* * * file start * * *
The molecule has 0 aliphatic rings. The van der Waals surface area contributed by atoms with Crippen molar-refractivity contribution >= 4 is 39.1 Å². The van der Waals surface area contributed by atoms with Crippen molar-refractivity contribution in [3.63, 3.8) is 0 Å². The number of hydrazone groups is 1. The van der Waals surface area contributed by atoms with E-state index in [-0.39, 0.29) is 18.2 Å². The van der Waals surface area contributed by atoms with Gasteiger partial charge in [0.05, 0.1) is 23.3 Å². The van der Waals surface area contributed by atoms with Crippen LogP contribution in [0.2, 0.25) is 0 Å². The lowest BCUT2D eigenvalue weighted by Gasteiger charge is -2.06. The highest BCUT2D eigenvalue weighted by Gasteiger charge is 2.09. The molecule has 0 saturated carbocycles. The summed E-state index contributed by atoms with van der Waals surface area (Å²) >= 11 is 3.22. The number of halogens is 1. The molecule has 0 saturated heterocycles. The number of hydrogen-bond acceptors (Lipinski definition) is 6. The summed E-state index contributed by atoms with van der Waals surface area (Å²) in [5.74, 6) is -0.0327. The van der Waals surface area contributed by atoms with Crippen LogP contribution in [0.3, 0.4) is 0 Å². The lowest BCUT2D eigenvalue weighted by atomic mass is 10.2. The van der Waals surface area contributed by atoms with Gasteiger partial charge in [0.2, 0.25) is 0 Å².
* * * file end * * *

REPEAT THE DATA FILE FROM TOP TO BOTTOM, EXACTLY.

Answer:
The molecule has 0 aliphatic rings. The van der Waals surface area contributed by atoms with Crippen molar-refractivity contribution >= 4 is 39.1 Å². The van der Waals surface area contributed by atoms with Crippen molar-refractivity contribution in [3.63, 3.8) is 0 Å². The number of hydrazone groups is 1. The van der Waals surface area contributed by atoms with E-state index in [-0.39, 0.29) is 18.2 Å². The van der Waals surface area contributed by atoms with Gasteiger partial charge in [0.05, 0.1) is 23.3 Å². The van der Waals surface area contributed by atoms with Crippen LogP contribution in [0.2, 0.25) is 0 Å². The lowest BCUT2D eigenvalue weighted by Gasteiger charge is -2.06. The highest BCUT2D eigenvalue weighted by Gasteiger charge is 2.09. The molecule has 0 saturated carbocycles. The summed E-state index contributed by atoms with van der Waals surface area (Å²) >= 11 is 3.22. The number of halogens is 1. The molecule has 0 saturated heterocycles. The number of hydrogen-bond acceptors (Lipinski definition) is 6. The summed E-state index contributed by atoms with van der Waals surface area (Å²) in [5.74, 6) is -0.0327. The van der Waals surface area contributed by atoms with Crippen LogP contribution in [0.3, 0.4) is 0 Å². The lowest BCUT2D eigenvalue weighted by atomic mass is 10.2. The van der Waals surface area contributed by atoms with Gasteiger partial charge in [0.2, 0.25) is 0 Å².